A musical set at the intersection of two communities, as the nation goes to war against itself… Paradise Square, which opens this Thursday night at Berkeley Rep, is set in the New York neighborhood of Five Points in the 1860s, when (for a while) the notion of an American ‘melting pot’ was actually a reality. Director Moisés Kaufman says ideas that were formulated then are still relevant today.

There’s more information about the show (which has been extended through February 24th) at the Berkeley Rep website.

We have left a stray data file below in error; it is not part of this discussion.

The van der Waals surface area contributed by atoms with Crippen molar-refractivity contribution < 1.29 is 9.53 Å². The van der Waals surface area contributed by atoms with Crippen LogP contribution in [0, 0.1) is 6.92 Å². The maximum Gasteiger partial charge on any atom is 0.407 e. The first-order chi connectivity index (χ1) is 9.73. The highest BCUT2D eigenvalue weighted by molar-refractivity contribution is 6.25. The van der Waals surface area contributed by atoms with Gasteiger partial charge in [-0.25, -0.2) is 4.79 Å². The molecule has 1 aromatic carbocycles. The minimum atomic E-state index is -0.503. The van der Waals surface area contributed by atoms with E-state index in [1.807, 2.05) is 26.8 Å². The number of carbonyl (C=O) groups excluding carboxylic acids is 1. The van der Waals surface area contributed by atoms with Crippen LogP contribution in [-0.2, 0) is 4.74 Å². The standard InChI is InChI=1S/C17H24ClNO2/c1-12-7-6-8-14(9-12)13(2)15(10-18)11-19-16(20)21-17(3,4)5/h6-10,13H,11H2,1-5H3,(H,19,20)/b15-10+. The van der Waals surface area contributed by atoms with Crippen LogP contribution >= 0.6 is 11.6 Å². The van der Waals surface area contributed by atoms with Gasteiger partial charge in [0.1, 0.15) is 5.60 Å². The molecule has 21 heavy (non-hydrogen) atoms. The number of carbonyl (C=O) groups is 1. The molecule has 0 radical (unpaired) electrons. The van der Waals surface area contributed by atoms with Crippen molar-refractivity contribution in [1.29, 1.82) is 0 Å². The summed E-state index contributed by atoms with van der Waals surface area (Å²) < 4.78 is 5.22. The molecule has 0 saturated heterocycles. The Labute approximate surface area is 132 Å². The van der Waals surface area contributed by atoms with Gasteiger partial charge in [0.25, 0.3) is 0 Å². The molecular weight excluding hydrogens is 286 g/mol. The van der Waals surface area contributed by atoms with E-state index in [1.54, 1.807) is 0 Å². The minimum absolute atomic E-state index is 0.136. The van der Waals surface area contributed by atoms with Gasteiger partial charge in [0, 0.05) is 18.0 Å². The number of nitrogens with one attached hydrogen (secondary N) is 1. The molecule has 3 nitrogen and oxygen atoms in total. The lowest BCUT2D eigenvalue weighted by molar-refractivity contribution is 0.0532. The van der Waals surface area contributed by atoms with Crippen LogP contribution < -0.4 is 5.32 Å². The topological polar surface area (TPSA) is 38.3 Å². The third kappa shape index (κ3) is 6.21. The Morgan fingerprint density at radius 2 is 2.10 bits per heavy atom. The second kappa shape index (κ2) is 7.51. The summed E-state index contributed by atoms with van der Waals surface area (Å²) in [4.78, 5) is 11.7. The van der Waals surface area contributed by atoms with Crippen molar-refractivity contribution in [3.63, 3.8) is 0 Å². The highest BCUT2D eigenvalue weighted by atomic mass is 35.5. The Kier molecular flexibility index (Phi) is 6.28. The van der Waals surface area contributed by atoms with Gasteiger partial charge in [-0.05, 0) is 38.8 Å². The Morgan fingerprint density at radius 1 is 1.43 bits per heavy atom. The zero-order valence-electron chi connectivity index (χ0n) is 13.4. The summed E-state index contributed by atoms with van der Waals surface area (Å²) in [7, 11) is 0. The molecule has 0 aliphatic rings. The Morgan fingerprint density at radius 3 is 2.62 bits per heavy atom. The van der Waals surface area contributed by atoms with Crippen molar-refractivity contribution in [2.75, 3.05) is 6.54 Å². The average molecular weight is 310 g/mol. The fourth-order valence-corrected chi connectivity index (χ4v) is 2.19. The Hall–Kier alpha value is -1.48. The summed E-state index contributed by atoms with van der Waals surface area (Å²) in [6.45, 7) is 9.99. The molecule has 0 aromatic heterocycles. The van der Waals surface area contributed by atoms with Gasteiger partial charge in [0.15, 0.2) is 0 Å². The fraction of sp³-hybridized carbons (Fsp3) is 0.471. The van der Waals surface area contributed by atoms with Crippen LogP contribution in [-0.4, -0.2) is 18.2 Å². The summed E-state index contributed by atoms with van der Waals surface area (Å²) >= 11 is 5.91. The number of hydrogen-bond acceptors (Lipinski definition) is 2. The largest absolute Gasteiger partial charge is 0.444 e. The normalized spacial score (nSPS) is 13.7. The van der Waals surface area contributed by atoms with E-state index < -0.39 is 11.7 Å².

“I’m always interested in the intersection between the historical and the personal. I am fascinated with history, and I’m fascinated with how history can help us construct present day narratives,” Kaufman says. He’s directed his The Laramie Project at Berkeley Rep, as well as Master Class. The team involved includes book writer Marcus Gardley, as well as choreographer Bill T. Jones. Irish writer and musician Larry Kirwan had the original idea of a story built around that neighborhood, including one of its residents, songwriter Stephen Foster. “We started with Stephen Foster’s music,” Kaufman says, “But Jason Howland has used that as a point of departure and composed quite a bit of the music in the show. Bill T. Jones used some of the original stepdancing of Irish folk dancing, and some African-American dancing, and we get into a room together and we see what we make.” Because the Irish and African American communities came together, including by marriage, the area was torn by the violence that erupted when the US government forced conscription for white men, but not for black. “New York in the 1860s was a place where a lot of the American experiment was being formulated. I think that it resonates because a lot of the things that they were dealing with, we are still dealing with. In different shapes and colors, but we are still dealing with a lot of these issues, of… What is the American social contract, and how are we living up to it?”